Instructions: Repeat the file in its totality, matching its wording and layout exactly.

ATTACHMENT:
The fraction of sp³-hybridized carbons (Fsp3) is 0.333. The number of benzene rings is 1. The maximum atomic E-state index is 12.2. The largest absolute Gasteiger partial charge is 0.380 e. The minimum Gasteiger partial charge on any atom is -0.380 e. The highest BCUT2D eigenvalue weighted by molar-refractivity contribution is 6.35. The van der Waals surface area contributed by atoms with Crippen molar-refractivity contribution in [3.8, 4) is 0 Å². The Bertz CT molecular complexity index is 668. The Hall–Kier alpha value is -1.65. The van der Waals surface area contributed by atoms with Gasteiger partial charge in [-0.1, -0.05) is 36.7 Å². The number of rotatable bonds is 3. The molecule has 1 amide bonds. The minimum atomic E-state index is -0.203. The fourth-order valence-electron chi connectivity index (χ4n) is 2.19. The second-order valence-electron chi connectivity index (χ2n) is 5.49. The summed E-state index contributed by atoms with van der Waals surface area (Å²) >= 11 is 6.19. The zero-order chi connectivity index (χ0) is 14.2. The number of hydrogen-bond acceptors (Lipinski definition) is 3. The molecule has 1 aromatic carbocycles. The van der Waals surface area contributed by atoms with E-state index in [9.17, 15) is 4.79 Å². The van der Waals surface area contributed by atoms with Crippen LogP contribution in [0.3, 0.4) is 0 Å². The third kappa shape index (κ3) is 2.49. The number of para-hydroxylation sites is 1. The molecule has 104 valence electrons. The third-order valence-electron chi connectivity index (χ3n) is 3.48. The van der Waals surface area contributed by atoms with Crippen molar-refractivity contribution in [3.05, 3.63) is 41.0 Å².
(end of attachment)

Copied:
The fraction of sp³-hybridized carbons (Fsp3) is 0.333. The number of benzene rings is 1. The maximum atomic E-state index is 12.2. The largest absolute Gasteiger partial charge is 0.380 e. The minimum Gasteiger partial charge on any atom is -0.380 e. The highest BCUT2D eigenvalue weighted by molar-refractivity contribution is 6.35. The van der Waals surface area contributed by atoms with Crippen molar-refractivity contribution in [3.8, 4) is 0 Å². The Bertz CT molecular complexity index is 668. The Hall–Kier alpha value is -1.65. The van der Waals surface area contributed by atoms with Gasteiger partial charge in [-0.1, -0.05) is 36.7 Å². The number of rotatable bonds is 3. The molecule has 1 amide bonds. The minimum atomic E-state index is -0.203. The fourth-order valence-electron chi connectivity index (χ4n) is 2.19. The second-order valence-electron chi connectivity index (χ2n) is 5.49. The summed E-state index contributed by atoms with van der Waals surface area (Å²) >= 11 is 6.19. The zero-order chi connectivity index (χ0) is 14.2. The number of hydrogen-bond acceptors (Lipinski definition) is 3. The molecule has 1 aromatic carbocycles. The van der Waals surface area contributed by atoms with E-state index in [9.17, 15) is 4.79 Å². The van der Waals surface area contributed by atoms with Crippen LogP contribution in [0.3, 0.4) is 0 Å². The third kappa shape index (κ3) is 2.49. The number of para-hydroxylation sites is 1. The molecule has 104 valence electrons. The third-order valence-electron chi connectivity index (χ3n) is 3.48. The van der Waals surface area contributed by atoms with Crippen molar-refractivity contribution in [3.05, 3.63) is 41.0 Å².